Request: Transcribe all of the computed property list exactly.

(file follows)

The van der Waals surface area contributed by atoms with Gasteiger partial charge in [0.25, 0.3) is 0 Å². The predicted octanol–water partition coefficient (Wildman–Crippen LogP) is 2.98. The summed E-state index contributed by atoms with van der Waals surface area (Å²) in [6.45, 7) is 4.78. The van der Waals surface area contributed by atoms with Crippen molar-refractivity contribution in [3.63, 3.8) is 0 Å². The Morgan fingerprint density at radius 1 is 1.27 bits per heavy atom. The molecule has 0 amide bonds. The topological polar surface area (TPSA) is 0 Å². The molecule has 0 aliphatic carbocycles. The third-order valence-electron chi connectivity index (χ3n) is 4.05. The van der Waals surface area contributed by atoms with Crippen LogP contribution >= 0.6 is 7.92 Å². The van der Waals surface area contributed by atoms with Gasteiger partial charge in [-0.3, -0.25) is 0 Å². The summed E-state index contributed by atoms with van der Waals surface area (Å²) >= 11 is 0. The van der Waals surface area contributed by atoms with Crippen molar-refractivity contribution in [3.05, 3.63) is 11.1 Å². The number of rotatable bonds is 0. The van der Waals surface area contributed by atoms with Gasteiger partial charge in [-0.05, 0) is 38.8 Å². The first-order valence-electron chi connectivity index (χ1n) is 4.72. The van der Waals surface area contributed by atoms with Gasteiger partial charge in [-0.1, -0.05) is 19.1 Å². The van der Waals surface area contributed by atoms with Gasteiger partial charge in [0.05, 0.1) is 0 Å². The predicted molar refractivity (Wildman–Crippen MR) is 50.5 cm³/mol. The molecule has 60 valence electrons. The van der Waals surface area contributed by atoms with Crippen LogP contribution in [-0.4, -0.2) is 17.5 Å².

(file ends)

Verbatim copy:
The van der Waals surface area contributed by atoms with Gasteiger partial charge in [0.25, 0.3) is 0 Å². The predicted octanol–water partition coefficient (Wildman–Crippen LogP) is 2.98. The summed E-state index contributed by atoms with van der Waals surface area (Å²) in [6.45, 7) is 4.78. The van der Waals surface area contributed by atoms with Crippen molar-refractivity contribution in [3.63, 3.8) is 0 Å². The Morgan fingerprint density at radius 1 is 1.27 bits per heavy atom. The molecule has 0 amide bonds. The topological polar surface area (TPSA) is 0 Å². The molecule has 0 aliphatic carbocycles. The third-order valence-electron chi connectivity index (χ3n) is 4.05. The van der Waals surface area contributed by atoms with Crippen LogP contribution >= 0.6 is 7.92 Å². The van der Waals surface area contributed by atoms with Gasteiger partial charge in [-0.3, -0.25) is 0 Å². The summed E-state index contributed by atoms with van der Waals surface area (Å²) >= 11 is 0. The van der Waals surface area contributed by atoms with Crippen molar-refractivity contribution in [3.05, 3.63) is 11.1 Å². The number of rotatable bonds is 0. The van der Waals surface area contributed by atoms with Gasteiger partial charge in [-0.05, 0) is 38.8 Å². The first-order valence-electron chi connectivity index (χ1n) is 4.72. The van der Waals surface area contributed by atoms with Gasteiger partial charge in [-0.1, -0.05) is 19.1 Å². The van der Waals surface area contributed by atoms with Gasteiger partial charge in [0.05, 0.1) is 0 Å². The predicted molar refractivity (Wildman–Crippen MR) is 50.5 cm³/mol. The molecule has 60 valence electrons. The van der Waals surface area contributed by atoms with Crippen LogP contribution in [-0.4, -0.2) is 17.5 Å².